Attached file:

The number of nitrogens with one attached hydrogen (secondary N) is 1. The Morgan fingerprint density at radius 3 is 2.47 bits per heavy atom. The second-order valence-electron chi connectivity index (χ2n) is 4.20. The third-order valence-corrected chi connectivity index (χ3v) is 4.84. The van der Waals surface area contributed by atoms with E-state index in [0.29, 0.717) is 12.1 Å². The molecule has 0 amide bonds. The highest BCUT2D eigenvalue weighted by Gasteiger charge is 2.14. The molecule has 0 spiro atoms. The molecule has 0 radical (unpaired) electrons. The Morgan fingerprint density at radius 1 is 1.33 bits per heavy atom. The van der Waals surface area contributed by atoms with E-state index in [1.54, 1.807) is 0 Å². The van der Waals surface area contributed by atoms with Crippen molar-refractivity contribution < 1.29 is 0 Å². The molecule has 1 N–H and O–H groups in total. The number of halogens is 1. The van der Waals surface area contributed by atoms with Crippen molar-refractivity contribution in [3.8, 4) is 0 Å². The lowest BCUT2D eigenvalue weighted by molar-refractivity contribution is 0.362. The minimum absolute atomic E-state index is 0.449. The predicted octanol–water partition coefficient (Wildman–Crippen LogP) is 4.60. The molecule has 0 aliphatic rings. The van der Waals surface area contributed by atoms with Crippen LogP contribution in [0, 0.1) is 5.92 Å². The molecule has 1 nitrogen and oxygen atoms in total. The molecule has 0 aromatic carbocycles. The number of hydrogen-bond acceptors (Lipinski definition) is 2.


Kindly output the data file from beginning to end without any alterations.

The number of nitrogens with one attached hydrogen (secondary N) is 1. The Morgan fingerprint density at radius 3 is 2.47 bits per heavy atom. The second-order valence-electron chi connectivity index (χ2n) is 4.20. The third-order valence-corrected chi connectivity index (χ3v) is 4.84. The van der Waals surface area contributed by atoms with E-state index in [0.29, 0.717) is 12.1 Å². The molecule has 0 amide bonds. The highest BCUT2D eigenvalue weighted by Gasteiger charge is 2.14. The molecule has 0 spiro atoms. The molecule has 0 radical (unpaired) electrons. The Morgan fingerprint density at radius 1 is 1.33 bits per heavy atom. The van der Waals surface area contributed by atoms with E-state index in [1.54, 1.807) is 0 Å². The van der Waals surface area contributed by atoms with Crippen molar-refractivity contribution < 1.29 is 0 Å². The molecule has 1 N–H and O–H groups in total. The number of halogens is 1. The van der Waals surface area contributed by atoms with Crippen molar-refractivity contribution in [3.8, 4) is 0 Å². The lowest BCUT2D eigenvalue weighted by molar-refractivity contribution is 0.362. The minimum absolute atomic E-state index is 0.449. The predicted octanol–water partition coefficient (Wildman–Crippen LogP) is 4.60. The molecule has 0 aliphatic rings. The van der Waals surface area contributed by atoms with Crippen LogP contribution in [0, 0.1) is 5.92 Å². The molecule has 1 nitrogen and oxygen atoms in total. The molecule has 0 aromatic carbocycles. The number of hydrogen-bond acceptors (Lipinski definition) is 2.